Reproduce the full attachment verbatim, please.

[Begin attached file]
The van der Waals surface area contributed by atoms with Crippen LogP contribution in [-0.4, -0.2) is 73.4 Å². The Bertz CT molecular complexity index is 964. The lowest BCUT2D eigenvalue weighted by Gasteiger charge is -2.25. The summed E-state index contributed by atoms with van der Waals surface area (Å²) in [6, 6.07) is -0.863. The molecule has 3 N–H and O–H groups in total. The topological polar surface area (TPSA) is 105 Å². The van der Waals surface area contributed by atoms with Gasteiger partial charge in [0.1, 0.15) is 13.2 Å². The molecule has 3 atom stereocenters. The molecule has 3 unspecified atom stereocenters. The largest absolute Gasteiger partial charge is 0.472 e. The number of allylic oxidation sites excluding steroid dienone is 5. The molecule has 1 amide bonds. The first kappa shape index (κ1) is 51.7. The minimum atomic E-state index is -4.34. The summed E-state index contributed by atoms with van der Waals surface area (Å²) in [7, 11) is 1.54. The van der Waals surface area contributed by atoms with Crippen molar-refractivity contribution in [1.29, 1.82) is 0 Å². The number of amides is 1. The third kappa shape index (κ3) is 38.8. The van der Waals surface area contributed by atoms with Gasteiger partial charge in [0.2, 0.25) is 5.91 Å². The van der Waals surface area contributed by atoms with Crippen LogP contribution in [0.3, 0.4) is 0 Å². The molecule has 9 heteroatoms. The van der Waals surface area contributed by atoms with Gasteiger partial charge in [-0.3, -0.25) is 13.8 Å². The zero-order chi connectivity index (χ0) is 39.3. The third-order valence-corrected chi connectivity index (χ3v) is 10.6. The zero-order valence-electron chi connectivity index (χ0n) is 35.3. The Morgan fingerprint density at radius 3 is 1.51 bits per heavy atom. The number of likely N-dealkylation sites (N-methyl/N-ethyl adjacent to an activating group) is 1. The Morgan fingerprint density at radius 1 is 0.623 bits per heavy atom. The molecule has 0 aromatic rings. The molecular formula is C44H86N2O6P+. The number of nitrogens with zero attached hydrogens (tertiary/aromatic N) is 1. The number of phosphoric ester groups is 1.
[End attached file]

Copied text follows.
The van der Waals surface area contributed by atoms with Crippen LogP contribution in [-0.4, -0.2) is 73.4 Å². The Bertz CT molecular complexity index is 964. The lowest BCUT2D eigenvalue weighted by Gasteiger charge is -2.25. The summed E-state index contributed by atoms with van der Waals surface area (Å²) in [6, 6.07) is -0.863. The molecule has 3 N–H and O–H groups in total. The topological polar surface area (TPSA) is 105 Å². The van der Waals surface area contributed by atoms with Gasteiger partial charge in [0.1, 0.15) is 13.2 Å². The molecule has 3 atom stereocenters. The molecule has 3 unspecified atom stereocenters. The largest absolute Gasteiger partial charge is 0.472 e. The number of allylic oxidation sites excluding steroid dienone is 5. The molecule has 1 amide bonds. The first kappa shape index (κ1) is 51.7. The minimum atomic E-state index is -4.34. The summed E-state index contributed by atoms with van der Waals surface area (Å²) in [7, 11) is 1.54. The van der Waals surface area contributed by atoms with Crippen molar-refractivity contribution in [1.29, 1.82) is 0 Å². The number of amides is 1. The third kappa shape index (κ3) is 38.8. The van der Waals surface area contributed by atoms with Gasteiger partial charge in [0.2, 0.25) is 5.91 Å². The van der Waals surface area contributed by atoms with Crippen LogP contribution in [0.3, 0.4) is 0 Å². The molecule has 9 heteroatoms. The van der Waals surface area contributed by atoms with Gasteiger partial charge in [-0.3, -0.25) is 13.8 Å². The zero-order chi connectivity index (χ0) is 39.3. The third-order valence-corrected chi connectivity index (χ3v) is 10.6. The zero-order valence-electron chi connectivity index (χ0n) is 35.3. The Morgan fingerprint density at radius 3 is 1.51 bits per heavy atom. The number of likely N-dealkylation sites (N-methyl/N-ethyl adjacent to an activating group) is 1. The Morgan fingerprint density at radius 1 is 0.623 bits per heavy atom. The molecule has 0 aromatic rings. The molecular formula is C44H86N2O6P+. The number of nitrogens with zero attached hydrogens (tertiary/aromatic N) is 1. The number of phosphoric ester groups is 1.